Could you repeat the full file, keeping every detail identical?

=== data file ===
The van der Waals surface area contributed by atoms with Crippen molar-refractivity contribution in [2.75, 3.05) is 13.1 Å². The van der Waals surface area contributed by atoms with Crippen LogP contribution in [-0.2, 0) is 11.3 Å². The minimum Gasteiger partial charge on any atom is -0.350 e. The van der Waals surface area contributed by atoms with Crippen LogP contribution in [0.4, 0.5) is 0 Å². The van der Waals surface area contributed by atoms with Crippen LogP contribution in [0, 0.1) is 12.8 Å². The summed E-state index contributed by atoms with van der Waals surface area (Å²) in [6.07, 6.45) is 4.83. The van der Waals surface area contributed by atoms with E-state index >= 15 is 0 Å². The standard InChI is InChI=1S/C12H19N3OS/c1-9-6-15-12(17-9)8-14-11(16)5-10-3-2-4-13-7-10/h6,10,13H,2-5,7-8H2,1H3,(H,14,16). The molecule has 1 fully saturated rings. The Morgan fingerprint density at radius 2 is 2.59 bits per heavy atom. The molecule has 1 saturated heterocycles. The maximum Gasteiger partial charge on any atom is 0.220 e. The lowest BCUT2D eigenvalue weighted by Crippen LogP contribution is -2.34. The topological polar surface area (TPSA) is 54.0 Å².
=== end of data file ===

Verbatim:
The van der Waals surface area contributed by atoms with Crippen molar-refractivity contribution in [2.75, 3.05) is 13.1 Å². The van der Waals surface area contributed by atoms with Crippen LogP contribution in [-0.2, 0) is 11.3 Å². The minimum Gasteiger partial charge on any atom is -0.350 e. The van der Waals surface area contributed by atoms with Crippen LogP contribution in [0.4, 0.5) is 0 Å². The van der Waals surface area contributed by atoms with Crippen LogP contribution in [0, 0.1) is 12.8 Å². The summed E-state index contributed by atoms with van der Waals surface area (Å²) in [6.07, 6.45) is 4.83. The van der Waals surface area contributed by atoms with E-state index >= 15 is 0 Å². The standard InChI is InChI=1S/C12H19N3OS/c1-9-6-15-12(17-9)8-14-11(16)5-10-3-2-4-13-7-10/h6,10,13H,2-5,7-8H2,1H3,(H,14,16). The molecule has 1 fully saturated rings. The Morgan fingerprint density at radius 2 is 2.59 bits per heavy atom. The molecule has 1 saturated heterocycles. The maximum Gasteiger partial charge on any atom is 0.220 e. The lowest BCUT2D eigenvalue weighted by Crippen LogP contribution is -2.34. The topological polar surface area (TPSA) is 54.0 Å².